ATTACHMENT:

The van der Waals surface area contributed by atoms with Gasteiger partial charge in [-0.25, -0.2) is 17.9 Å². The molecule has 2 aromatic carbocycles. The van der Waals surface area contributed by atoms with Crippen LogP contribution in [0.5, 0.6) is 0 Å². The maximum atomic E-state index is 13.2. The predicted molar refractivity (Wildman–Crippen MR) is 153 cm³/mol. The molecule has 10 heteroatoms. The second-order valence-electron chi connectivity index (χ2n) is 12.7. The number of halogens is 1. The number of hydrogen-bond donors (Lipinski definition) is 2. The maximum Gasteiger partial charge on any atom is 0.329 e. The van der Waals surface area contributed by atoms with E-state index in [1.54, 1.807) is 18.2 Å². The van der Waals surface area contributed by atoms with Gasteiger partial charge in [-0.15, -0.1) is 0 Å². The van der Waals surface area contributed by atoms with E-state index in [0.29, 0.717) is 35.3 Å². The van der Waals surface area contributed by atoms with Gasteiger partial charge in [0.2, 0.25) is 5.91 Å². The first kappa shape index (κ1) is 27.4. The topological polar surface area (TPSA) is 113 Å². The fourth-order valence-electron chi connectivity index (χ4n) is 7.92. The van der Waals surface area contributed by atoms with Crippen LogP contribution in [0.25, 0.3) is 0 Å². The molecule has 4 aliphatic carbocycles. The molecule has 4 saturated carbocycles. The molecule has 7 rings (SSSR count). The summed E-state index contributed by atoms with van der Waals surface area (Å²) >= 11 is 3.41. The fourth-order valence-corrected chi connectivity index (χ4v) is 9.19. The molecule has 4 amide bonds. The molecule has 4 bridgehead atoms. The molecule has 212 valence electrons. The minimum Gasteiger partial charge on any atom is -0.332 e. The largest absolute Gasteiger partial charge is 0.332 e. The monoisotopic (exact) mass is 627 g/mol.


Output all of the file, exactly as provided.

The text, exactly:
The van der Waals surface area contributed by atoms with Gasteiger partial charge in [-0.25, -0.2) is 17.9 Å². The molecule has 2 aromatic carbocycles. The van der Waals surface area contributed by atoms with Crippen LogP contribution in [0.5, 0.6) is 0 Å². The maximum atomic E-state index is 13.2. The predicted molar refractivity (Wildman–Crippen MR) is 153 cm³/mol. The molecule has 10 heteroatoms. The second-order valence-electron chi connectivity index (χ2n) is 12.7. The number of halogens is 1. The number of hydrogen-bond donors (Lipinski definition) is 2. The maximum Gasteiger partial charge on any atom is 0.329 e. The van der Waals surface area contributed by atoms with E-state index in [1.54, 1.807) is 18.2 Å². The van der Waals surface area contributed by atoms with Gasteiger partial charge in [-0.15, -0.1) is 0 Å². The van der Waals surface area contributed by atoms with E-state index in [0.29, 0.717) is 35.3 Å². The van der Waals surface area contributed by atoms with Gasteiger partial charge in [0.2, 0.25) is 5.91 Å². The first kappa shape index (κ1) is 27.4. The topological polar surface area (TPSA) is 113 Å². The fourth-order valence-electron chi connectivity index (χ4n) is 7.92. The van der Waals surface area contributed by atoms with Crippen LogP contribution in [0.25, 0.3) is 0 Å². The molecule has 4 aliphatic carbocycles. The molecule has 4 saturated carbocycles. The molecule has 7 rings (SSSR count). The summed E-state index contributed by atoms with van der Waals surface area (Å²) >= 11 is 3.41. The fourth-order valence-corrected chi connectivity index (χ4v) is 9.19. The molecule has 4 amide bonds. The molecule has 4 bridgehead atoms. The molecule has 212 valence electrons. The minimum Gasteiger partial charge on any atom is -0.332 e. The largest absolute Gasteiger partial charge is 0.332 e. The monoisotopic (exact) mass is 627 g/mol.